Time Salvager by Wesley Chu
James Griffin-Mars has an unusual job. He’s a dumpster diver in time. He jumps back in time to just before a recorded disaster, takes out energy devices, technology, art work, or other objects that are deemed important in the depressed, toxic future. Most of humanity has left Earth and only the poorest remain in an environmentally devastated world. The large corporations run the governments throughout the solar system. Only the ChronoCom is self-governed, although the different businesses can request and pay for items from the past.
The Chronmen cannot change the incident in the past. James jumps back to retrieve the original version of the Time Laws, but he doesn’t save the Mother of Time or stop her space ship from being destroyed. He can jump into a nuclear power plant at the last moments before meltdown, steal an engine, and leave without changing anything else happening. Occasionally someone dies who didn’t the first time, or lives who died the first time, but ChronoCom watches that to make sure time goes back to its proper timeline.
James is a Tier 1 Chronman, the level that gets the most dangerous cases. He is one of the last two people from his graduating class still alive. The job is dangerous and the stress is even worse. Suicide kills as often as on the job accidents. James is an alcoholic. He barely remembers to take his time recovery medicine as often as he should. Then he is sent back to retrieve some highly technical, unique technology from an exploding ocean lab. He is able to steal everything within a very tight timeline. He also brings back one extra bit of technology that can change everything in his time.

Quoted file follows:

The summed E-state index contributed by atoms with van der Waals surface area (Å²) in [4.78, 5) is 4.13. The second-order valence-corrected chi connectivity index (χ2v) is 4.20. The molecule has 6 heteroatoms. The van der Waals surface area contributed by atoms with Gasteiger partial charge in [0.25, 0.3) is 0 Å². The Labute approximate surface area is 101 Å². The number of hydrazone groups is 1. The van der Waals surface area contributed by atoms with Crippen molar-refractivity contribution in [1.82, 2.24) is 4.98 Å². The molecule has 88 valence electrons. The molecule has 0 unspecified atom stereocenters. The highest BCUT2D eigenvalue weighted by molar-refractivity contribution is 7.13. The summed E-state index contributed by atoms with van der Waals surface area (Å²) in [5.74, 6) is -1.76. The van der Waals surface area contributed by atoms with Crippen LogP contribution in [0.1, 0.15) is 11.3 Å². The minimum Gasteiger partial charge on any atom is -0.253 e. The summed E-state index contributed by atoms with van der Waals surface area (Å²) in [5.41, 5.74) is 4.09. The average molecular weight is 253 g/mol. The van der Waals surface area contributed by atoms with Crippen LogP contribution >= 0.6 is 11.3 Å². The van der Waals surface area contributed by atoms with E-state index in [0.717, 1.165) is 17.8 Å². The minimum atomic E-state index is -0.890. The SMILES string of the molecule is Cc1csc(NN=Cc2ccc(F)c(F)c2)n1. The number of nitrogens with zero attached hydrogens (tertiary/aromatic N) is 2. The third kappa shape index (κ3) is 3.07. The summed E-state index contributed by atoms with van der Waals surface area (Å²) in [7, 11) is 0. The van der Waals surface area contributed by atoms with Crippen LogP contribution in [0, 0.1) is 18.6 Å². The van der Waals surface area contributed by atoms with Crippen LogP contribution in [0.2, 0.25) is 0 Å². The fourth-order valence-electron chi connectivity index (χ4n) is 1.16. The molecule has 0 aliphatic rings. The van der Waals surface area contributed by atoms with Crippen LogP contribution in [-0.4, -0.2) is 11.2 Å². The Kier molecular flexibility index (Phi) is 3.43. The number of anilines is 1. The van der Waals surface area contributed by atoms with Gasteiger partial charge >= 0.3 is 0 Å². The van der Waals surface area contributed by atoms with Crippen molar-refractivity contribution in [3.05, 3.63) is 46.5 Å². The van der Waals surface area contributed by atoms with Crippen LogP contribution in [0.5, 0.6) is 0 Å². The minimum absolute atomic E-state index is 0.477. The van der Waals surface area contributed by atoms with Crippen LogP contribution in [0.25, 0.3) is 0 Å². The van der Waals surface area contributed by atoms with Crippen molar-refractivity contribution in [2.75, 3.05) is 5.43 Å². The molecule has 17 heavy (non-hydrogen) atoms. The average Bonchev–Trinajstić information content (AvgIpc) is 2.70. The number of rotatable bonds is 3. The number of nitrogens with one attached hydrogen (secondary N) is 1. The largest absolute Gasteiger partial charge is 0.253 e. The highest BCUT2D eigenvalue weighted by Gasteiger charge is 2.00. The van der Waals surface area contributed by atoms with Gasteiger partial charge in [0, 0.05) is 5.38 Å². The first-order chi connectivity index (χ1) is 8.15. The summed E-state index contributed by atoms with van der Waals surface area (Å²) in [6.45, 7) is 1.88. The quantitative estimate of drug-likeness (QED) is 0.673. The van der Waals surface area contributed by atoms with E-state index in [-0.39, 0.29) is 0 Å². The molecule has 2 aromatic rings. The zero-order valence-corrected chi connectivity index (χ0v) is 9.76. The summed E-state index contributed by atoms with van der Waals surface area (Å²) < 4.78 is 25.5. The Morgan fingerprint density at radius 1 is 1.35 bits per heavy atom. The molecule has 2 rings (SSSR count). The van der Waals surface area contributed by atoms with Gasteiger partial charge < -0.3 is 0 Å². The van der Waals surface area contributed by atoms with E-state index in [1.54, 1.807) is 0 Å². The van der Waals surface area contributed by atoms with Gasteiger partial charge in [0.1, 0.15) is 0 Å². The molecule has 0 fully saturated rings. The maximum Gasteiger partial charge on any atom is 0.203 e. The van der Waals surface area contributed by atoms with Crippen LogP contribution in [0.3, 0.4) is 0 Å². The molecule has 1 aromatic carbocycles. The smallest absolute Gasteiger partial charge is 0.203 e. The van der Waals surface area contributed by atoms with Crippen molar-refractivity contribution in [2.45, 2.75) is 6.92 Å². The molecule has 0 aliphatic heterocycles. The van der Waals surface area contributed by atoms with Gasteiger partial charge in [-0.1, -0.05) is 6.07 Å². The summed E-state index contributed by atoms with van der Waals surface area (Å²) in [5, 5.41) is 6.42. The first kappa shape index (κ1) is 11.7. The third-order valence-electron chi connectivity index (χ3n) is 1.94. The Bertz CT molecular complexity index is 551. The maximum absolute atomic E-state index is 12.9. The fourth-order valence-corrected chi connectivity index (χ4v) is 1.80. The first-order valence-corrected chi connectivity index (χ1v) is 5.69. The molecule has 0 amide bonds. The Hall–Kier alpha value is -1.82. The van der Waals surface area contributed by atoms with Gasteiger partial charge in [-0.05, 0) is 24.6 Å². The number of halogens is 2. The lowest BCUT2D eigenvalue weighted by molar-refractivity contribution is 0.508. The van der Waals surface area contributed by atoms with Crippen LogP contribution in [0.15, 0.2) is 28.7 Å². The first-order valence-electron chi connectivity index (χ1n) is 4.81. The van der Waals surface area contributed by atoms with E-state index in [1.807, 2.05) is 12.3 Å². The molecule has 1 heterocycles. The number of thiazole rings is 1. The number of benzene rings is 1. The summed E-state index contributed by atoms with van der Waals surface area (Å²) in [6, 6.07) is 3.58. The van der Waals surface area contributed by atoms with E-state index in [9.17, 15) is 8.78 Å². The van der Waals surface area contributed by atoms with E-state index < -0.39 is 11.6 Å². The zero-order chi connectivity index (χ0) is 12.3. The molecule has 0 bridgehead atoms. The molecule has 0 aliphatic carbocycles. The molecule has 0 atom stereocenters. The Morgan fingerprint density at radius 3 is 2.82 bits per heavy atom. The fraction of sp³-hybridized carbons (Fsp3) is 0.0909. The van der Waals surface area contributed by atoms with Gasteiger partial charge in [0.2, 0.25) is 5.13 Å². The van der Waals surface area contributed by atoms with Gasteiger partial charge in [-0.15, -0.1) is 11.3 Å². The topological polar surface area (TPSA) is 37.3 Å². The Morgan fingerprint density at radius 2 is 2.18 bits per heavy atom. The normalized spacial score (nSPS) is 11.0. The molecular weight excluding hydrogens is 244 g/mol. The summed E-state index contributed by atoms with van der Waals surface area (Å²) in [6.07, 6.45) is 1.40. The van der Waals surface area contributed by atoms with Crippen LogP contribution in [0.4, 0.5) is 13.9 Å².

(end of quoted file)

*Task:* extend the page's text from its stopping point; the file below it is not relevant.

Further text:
Wesley Chu has pulled together a cool idea into an intriguing novel. The writing is slightly uneven early in the book, but by the end I was completely pulled into the story. Then I discovered that Time Salvager, which was released within the last couple weeks, is only the beginning. There’s a sequel (or more than one??). Even though I had seen an interview with Chu, I missed that bit of information. And it’s very frustrating. That’s what happens when I don’t put a new book on Mt. Bookpile to wait for me to read the other books I bought first. Although Time Salvager ends well enough, there’s still too many loose ends and pieces to be resolved.
Chu’s vision of the future is bleak in Time Salvager. The blue oceans we know now are brown sludge. Very few actual cities exist in the world. Earth is a planet to avoid. Those outside the po.pulated cities live a life of scavadging and hardship. There is no electricity, no energy, little useable land, no medical help, or any of the conveniences we have now. Mankind is spiralling down. A natural apocalypse has struck Earth.
Despite a dreary Earth, intelligence, compassion, and heroism can still be found. Perhaps there’s still hope in Time Salvager.